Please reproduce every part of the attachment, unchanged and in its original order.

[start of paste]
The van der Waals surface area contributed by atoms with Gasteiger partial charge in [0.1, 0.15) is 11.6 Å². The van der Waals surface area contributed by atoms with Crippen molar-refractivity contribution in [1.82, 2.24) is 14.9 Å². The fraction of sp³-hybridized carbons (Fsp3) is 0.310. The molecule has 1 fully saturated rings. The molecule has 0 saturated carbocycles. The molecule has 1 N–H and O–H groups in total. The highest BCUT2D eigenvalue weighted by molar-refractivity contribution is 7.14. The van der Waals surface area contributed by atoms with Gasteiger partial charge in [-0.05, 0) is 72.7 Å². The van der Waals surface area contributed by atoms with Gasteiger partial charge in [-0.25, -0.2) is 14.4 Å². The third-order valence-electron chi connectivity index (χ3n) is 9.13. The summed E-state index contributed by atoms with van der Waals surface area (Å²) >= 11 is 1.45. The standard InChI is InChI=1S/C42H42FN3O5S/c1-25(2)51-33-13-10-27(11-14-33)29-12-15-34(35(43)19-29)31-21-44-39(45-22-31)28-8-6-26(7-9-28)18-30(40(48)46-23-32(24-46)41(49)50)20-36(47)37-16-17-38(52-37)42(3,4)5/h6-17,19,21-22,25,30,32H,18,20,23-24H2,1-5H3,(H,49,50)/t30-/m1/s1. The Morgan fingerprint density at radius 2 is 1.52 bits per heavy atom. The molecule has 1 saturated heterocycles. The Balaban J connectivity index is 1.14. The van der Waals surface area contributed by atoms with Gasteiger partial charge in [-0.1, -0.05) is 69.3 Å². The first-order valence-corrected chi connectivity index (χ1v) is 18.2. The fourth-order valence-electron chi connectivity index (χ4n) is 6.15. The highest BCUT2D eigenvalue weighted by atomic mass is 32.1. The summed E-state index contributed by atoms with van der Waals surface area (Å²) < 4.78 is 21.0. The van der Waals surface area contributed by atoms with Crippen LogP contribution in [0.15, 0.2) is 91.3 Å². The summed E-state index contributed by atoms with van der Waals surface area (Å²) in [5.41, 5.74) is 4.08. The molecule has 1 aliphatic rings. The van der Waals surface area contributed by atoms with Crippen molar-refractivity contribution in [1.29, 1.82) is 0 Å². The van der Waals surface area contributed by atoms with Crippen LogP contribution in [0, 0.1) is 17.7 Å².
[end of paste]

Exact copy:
The van der Waals surface area contributed by atoms with Gasteiger partial charge in [0.1, 0.15) is 11.6 Å². The van der Waals surface area contributed by atoms with Crippen molar-refractivity contribution in [1.82, 2.24) is 14.9 Å². The fraction of sp³-hybridized carbons (Fsp3) is 0.310. The molecule has 1 fully saturated rings. The molecule has 0 saturated carbocycles. The molecule has 1 N–H and O–H groups in total. The highest BCUT2D eigenvalue weighted by molar-refractivity contribution is 7.14. The van der Waals surface area contributed by atoms with Gasteiger partial charge in [-0.05, 0) is 72.7 Å². The van der Waals surface area contributed by atoms with Gasteiger partial charge in [-0.25, -0.2) is 14.4 Å². The third-order valence-electron chi connectivity index (χ3n) is 9.13. The summed E-state index contributed by atoms with van der Waals surface area (Å²) >= 11 is 1.45. The standard InChI is InChI=1S/C42H42FN3O5S/c1-25(2)51-33-13-10-27(11-14-33)29-12-15-34(35(43)19-29)31-21-44-39(45-22-31)28-8-6-26(7-9-28)18-30(40(48)46-23-32(24-46)41(49)50)20-36(47)37-16-17-38(52-37)42(3,4)5/h6-17,19,21-22,25,30,32H,18,20,23-24H2,1-5H3,(H,49,50)/t30-/m1/s1. The Morgan fingerprint density at radius 2 is 1.52 bits per heavy atom. The molecule has 1 saturated heterocycles. The Balaban J connectivity index is 1.14. The van der Waals surface area contributed by atoms with Gasteiger partial charge in [-0.1, -0.05) is 69.3 Å². The first-order valence-corrected chi connectivity index (χ1v) is 18.2. The fourth-order valence-electron chi connectivity index (χ4n) is 6.15. The highest BCUT2D eigenvalue weighted by atomic mass is 32.1. The summed E-state index contributed by atoms with van der Waals surface area (Å²) < 4.78 is 21.0. The van der Waals surface area contributed by atoms with Crippen LogP contribution in [0.15, 0.2) is 91.3 Å². The summed E-state index contributed by atoms with van der Waals surface area (Å²) in [5.41, 5.74) is 4.08. The molecule has 1 aliphatic rings. The van der Waals surface area contributed by atoms with Crippen molar-refractivity contribution in [1.29, 1.82) is 0 Å². The van der Waals surface area contributed by atoms with Crippen LogP contribution in [0, 0.1) is 17.7 Å².